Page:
When winter arrives, we usually take the road to the west and continue enjoying a little more warmth in the van.
But this year, we decided to make a change and take the snowbirds’ road to Florida! We discovered a whole new universe with lots of beaches, clear blue water and even some alligators. Here is our guide to help you enjoy vanlife in Florida.
The biggest question: where to sleep in a van?
Florida is not known as the most van-friendly state. Of course, there are many seasonal campgrounds that welcome RVs and trailers every year. But these places are often booked months or even years in advance and don’t really correspond to our needs as nomads.
With our little family, we left without planning anything, but, after having lived it, we admit that it can be worth doing some research before arriving. Without having your itinerary planned from A to Z, we advise you to book a few nights before leaving, because availability is sometimes rare.
A good starting point for finding places to sleep in the United States is always the state parks. The campsites are generally well laid out and the facilities are clean and pleasant to use. However, depending on the region (and Florida is no exception), they can be quite expensive. For example, we spent some time at Sebastian Inlet State Park on a beautiful peninsula. The nights were between 40 USD and 49 USD each, including the reservation fees, but we had incredible sunsets directly on the water.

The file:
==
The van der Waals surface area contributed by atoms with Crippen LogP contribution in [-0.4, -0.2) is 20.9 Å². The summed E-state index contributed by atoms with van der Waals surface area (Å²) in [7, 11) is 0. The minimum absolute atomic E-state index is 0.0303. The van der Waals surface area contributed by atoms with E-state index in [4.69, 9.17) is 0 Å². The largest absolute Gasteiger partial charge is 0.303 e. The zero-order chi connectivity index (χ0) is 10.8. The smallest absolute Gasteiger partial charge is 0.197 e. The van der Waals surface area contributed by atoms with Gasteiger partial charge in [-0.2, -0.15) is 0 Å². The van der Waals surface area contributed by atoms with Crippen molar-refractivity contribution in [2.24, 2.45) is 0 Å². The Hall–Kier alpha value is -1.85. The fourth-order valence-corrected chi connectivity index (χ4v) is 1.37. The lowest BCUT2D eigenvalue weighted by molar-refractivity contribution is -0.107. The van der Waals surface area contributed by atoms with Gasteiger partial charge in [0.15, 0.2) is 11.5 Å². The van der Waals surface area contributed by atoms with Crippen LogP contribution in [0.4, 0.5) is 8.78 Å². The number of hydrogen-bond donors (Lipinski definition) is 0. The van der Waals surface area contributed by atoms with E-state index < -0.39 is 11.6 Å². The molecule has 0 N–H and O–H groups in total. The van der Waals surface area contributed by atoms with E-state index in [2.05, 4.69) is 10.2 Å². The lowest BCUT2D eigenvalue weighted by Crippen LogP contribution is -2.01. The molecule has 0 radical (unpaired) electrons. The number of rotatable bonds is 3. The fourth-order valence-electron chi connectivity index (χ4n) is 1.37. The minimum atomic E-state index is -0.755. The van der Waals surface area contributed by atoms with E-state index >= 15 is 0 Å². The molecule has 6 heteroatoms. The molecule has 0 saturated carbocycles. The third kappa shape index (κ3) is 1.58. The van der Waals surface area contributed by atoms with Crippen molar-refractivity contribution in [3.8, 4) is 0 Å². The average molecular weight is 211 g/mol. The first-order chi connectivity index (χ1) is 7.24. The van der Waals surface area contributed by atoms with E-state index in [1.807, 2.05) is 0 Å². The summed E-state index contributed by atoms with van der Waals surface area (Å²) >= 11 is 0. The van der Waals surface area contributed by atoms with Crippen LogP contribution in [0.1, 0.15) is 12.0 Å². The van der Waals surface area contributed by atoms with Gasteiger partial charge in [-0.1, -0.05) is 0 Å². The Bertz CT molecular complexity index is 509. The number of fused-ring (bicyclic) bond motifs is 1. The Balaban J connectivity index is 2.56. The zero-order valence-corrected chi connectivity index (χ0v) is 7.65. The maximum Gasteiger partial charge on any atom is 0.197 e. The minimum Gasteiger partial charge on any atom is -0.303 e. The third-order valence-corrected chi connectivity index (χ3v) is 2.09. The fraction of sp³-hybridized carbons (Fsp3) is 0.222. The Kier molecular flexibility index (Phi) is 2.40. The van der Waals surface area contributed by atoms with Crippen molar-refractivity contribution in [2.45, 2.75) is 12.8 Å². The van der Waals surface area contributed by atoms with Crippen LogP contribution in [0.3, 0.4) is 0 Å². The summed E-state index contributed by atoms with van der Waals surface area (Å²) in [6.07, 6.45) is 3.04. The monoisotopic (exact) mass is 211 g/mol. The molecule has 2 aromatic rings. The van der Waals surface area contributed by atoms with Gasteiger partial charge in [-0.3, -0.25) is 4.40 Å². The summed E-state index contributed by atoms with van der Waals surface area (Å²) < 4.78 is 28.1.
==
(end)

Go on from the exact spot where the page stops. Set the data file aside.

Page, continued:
Another interesting option that we discovered during this road trip is to spend the night in one of the county parks. A little less well-known than the state or national parks, these places are often much less expensive and still very beautiful and pleasant. We spent some nights camping in Kelly Park – Rock Spring (where we also found fresh water springs) and we could enjoy the place for 23 USD a night.
To be honest, if you are mainly looking to sleep for free, vanlife in Florida might not be the ideal destination for you. It’s impossible to sleep in Walmart parking lots while iOverlander is present but fairly variable. If you take the time to do your research, you’ll certainly manage to find good spots, but they’re few and far between. We found the small town of Mount Dora where we slept on the edge of a lake, but these kinds of spots are a matter of luck and are rather rare.
In our opinion, the best plan to experience vanlife in Florida is to have a Harvest Host membership. By becoming a member, you will have access to dozens of farms, wineries or attractions where you can stay overnight at no cost. It’s always a good idea to support the producer or business you’re staying with, and at the same time, it’ll introduce you to local businesses, passionate people, and delicious products.
Demand is high for Harvest Host sites in Florida, but if you plan a few days in advance you will be able to find a nice place. On our road trip, we enjoyed Cocoa Beach and a delicious restaurant at its marina, and Zak had his best day ever when we spent the night at an animal shelter with peacocks, pigs, goats, horses and turkeys! To really enjoy your days on the road in Florida, Harvest Host is a must.
For digital nomads: where to work on the road?
Working during our vanlife road trip in Florida presented some challenges. Of course, the baby factor is always a consideration when planning to spend a few weeks on the road. Since Karo is back at work, we had to take turns watching Zak while the other was in meetings or answering some emails.